German poet and naturalist, A. von Chamisso, first collected
and described the California Poppy while on a world scientific expedition
in 1816. He named it for his associate, Dr. J.F. Eschscholtz, the
ship's surgeon. Of course, long before that the California Natives
had named it in their many languages, and knew the young leaves could
be cooked for food or that a bit of root on an aching tooth reduced
A poppy is made of four, fan-shaped petals neatly coiled inside
the pointed cap of the flower bud which precisely unfurls like a carefully
folded flag on warm sunny days. At night and on chilly or rainy days
the petals recoil-almost disappearing. On other flowers, the leafy
structures outside the petals (sepals) are separated, but the poppy's
are joined together forming a unique "elf cap." When this cap separates
form the opening flower, it leaves behind a characteristic rim (torus)
which is a distinguishing feature of the species.
The Spanish charmingly called it "copa de oro" or "cup of gold'
and also "amapola." Sailing up and down the California coastline as
the rays of the setting sun reflected off of the shiny petals, Spanish
mariners saw the flame of poppies upon the coast ranges and exclaimed,
"This is the land of fire."
The same scene excited the imagination of the '49ers on their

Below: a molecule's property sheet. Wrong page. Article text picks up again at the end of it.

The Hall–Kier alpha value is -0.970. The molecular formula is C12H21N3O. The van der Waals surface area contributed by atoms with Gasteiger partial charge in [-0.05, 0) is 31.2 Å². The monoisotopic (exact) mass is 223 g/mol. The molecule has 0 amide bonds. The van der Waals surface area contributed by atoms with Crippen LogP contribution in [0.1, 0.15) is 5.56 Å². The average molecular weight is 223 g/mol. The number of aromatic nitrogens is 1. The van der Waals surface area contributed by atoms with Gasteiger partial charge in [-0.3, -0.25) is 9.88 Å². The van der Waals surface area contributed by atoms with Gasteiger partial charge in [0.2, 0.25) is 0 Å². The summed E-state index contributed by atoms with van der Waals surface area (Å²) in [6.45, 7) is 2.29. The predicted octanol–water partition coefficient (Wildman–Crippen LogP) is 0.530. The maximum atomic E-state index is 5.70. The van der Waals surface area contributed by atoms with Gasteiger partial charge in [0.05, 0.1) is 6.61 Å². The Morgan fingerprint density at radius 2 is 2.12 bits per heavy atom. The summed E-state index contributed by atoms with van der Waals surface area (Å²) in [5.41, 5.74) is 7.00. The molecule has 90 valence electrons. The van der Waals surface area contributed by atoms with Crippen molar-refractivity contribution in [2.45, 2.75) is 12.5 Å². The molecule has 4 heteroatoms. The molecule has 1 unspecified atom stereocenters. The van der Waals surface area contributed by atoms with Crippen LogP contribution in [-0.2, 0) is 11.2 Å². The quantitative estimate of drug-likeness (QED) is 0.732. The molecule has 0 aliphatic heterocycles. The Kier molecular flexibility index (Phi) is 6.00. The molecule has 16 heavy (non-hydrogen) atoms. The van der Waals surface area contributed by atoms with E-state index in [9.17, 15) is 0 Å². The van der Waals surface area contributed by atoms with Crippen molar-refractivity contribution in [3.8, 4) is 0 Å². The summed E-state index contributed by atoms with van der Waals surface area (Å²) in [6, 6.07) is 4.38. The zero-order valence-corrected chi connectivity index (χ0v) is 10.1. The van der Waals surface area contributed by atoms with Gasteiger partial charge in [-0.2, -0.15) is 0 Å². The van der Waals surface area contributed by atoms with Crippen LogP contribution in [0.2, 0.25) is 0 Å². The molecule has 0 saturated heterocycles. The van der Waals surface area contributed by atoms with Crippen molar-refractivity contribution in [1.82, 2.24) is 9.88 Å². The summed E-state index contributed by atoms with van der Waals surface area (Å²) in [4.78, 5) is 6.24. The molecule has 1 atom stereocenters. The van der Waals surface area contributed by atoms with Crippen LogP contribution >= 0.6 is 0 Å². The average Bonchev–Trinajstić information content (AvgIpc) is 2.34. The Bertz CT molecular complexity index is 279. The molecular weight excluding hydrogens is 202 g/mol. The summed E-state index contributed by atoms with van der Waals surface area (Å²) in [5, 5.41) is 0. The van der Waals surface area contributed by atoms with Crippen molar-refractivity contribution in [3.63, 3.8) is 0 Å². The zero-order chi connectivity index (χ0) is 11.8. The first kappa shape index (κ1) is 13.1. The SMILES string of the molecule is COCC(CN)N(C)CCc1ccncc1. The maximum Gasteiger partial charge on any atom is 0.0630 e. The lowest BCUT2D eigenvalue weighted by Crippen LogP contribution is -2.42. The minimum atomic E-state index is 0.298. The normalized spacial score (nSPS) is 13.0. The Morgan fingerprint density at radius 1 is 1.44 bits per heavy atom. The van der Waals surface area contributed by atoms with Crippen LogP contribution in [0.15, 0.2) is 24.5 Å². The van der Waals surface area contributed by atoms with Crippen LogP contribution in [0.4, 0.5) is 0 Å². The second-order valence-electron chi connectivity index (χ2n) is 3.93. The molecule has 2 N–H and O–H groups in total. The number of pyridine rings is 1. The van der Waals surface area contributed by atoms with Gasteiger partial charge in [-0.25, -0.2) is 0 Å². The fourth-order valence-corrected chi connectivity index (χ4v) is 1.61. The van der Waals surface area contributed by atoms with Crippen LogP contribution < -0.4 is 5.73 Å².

way to the gold fields of the Sierra Nevada. After the gold had "played
out," the miners set sail for new strikes in Chile, new Zealand, and
Australia, and they used sand from the bluffs at San Francisco as
ballast for their ships; in it were poppy seeds. Since then, these
countries have had a widespread, but not entirely unwelcome, new weed.
Gardens all over the world have been brightened by out golden poppy
and flower breeders have developed many colorful varieties that range
in hue from white to red-some even sport ruffles!
The masses of poppies and other flowers which carpeted the
valleys in john Muir's time have been replace by plants that were
brought inadvertently by the Spanish from the Mediterranean, Today,
we see fields of tall grasses such a wild oats, ripgut, and medusa
head, along with yellow star thistle. These weeds which shade and
compete with native flowers, along with factors such as infrequent
burning of hillsides and soil compacted by livestock, have diminished
the poppy's abundance.
While most of Edward Stuhl's watercolors were painted in the
filed on Mount Shasta, this area is above the normal range for the
California Poppy. This painting was inspired form flowers gathered
in the Santa Lucia Mountains in the spring of 1953 while Stuhl and
his wife Rosa vacationed in the Monterey area. How pleased he must
have been to record this glorious flower!
Redwood Penstemon &
(*currently for sale)
through the wildflowers
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Last updated: 05/07/02